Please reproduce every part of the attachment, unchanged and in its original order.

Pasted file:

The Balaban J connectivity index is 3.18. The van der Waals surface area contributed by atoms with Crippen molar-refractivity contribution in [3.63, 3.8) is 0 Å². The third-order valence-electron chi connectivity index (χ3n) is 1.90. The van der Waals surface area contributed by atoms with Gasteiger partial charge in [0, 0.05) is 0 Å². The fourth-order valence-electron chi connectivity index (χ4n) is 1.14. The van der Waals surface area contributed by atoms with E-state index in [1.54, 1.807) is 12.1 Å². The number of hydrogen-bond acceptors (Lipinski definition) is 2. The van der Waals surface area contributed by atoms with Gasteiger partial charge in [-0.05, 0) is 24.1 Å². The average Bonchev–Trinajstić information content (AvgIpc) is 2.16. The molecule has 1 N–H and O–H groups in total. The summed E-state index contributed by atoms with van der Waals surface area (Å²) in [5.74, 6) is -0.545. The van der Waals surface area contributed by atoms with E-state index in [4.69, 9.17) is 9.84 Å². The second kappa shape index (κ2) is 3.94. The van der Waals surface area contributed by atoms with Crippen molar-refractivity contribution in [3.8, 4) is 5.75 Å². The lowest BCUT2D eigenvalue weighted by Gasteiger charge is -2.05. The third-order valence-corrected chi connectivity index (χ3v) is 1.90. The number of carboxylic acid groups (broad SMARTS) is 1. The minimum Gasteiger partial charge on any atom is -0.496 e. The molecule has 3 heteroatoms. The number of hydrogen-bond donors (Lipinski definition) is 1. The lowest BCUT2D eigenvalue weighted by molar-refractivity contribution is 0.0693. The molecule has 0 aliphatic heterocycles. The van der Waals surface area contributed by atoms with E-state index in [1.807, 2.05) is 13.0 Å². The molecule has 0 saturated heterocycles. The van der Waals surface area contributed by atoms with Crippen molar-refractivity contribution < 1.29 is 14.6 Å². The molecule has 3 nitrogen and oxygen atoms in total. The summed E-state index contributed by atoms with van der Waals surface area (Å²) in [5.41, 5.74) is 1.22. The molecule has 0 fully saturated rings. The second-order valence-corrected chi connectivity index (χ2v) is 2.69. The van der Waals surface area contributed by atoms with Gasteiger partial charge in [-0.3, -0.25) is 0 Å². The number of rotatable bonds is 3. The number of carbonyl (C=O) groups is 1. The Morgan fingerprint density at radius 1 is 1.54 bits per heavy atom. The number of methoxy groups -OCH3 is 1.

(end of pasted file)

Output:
The Balaban J connectivity index is 3.18. The van der Waals surface area contributed by atoms with Crippen molar-refractivity contribution in [3.63, 3.8) is 0 Å². The third-order valence-electron chi connectivity index (χ3n) is 1.90. The van der Waals surface area contributed by atoms with Gasteiger partial charge in [0, 0.05) is 0 Å². The fourth-order valence-electron chi connectivity index (χ4n) is 1.14. The van der Waals surface area contributed by atoms with E-state index in [1.54, 1.807) is 12.1 Å². The number of hydrogen-bond acceptors (Lipinski definition) is 2. The van der Waals surface area contributed by atoms with Gasteiger partial charge in [-0.05, 0) is 24.1 Å². The average Bonchev–Trinajstić information content (AvgIpc) is 2.16. The molecule has 1 N–H and O–H groups in total. The summed E-state index contributed by atoms with van der Waals surface area (Å²) in [5.74, 6) is -0.545. The van der Waals surface area contributed by atoms with E-state index in [4.69, 9.17) is 9.84 Å². The second kappa shape index (κ2) is 3.94. The van der Waals surface area contributed by atoms with Crippen molar-refractivity contribution in [3.8, 4) is 5.75 Å². The lowest BCUT2D eigenvalue weighted by Gasteiger charge is -2.05. The third-order valence-corrected chi connectivity index (χ3v) is 1.90. The number of carboxylic acid groups (broad SMARTS) is 1. The minimum Gasteiger partial charge on any atom is -0.496 e. The molecule has 3 heteroatoms. The number of hydrogen-bond donors (Lipinski definition) is 1. The lowest BCUT2D eigenvalue weighted by molar-refractivity contribution is 0.0693. The molecule has 0 aliphatic heterocycles. The van der Waals surface area contributed by atoms with E-state index in [1.807, 2.05) is 13.0 Å². The molecule has 0 saturated heterocycles. The van der Waals surface area contributed by atoms with Crippen molar-refractivity contribution < 1.29 is 14.6 Å². The molecule has 3 nitrogen and oxygen atoms in total. The summed E-state index contributed by atoms with van der Waals surface area (Å²) in [5.41, 5.74) is 1.22. The molecule has 0 fully saturated rings. The second-order valence-corrected chi connectivity index (χ2v) is 2.69. The van der Waals surface area contributed by atoms with Gasteiger partial charge in [-0.3, -0.25) is 0 Å². The number of rotatable bonds is 3. The number of carbonyl (C=O) groups is 1. The Morgan fingerprint density at radius 1 is 1.54 bits per heavy atom. The number of methoxy groups -OCH3 is 1.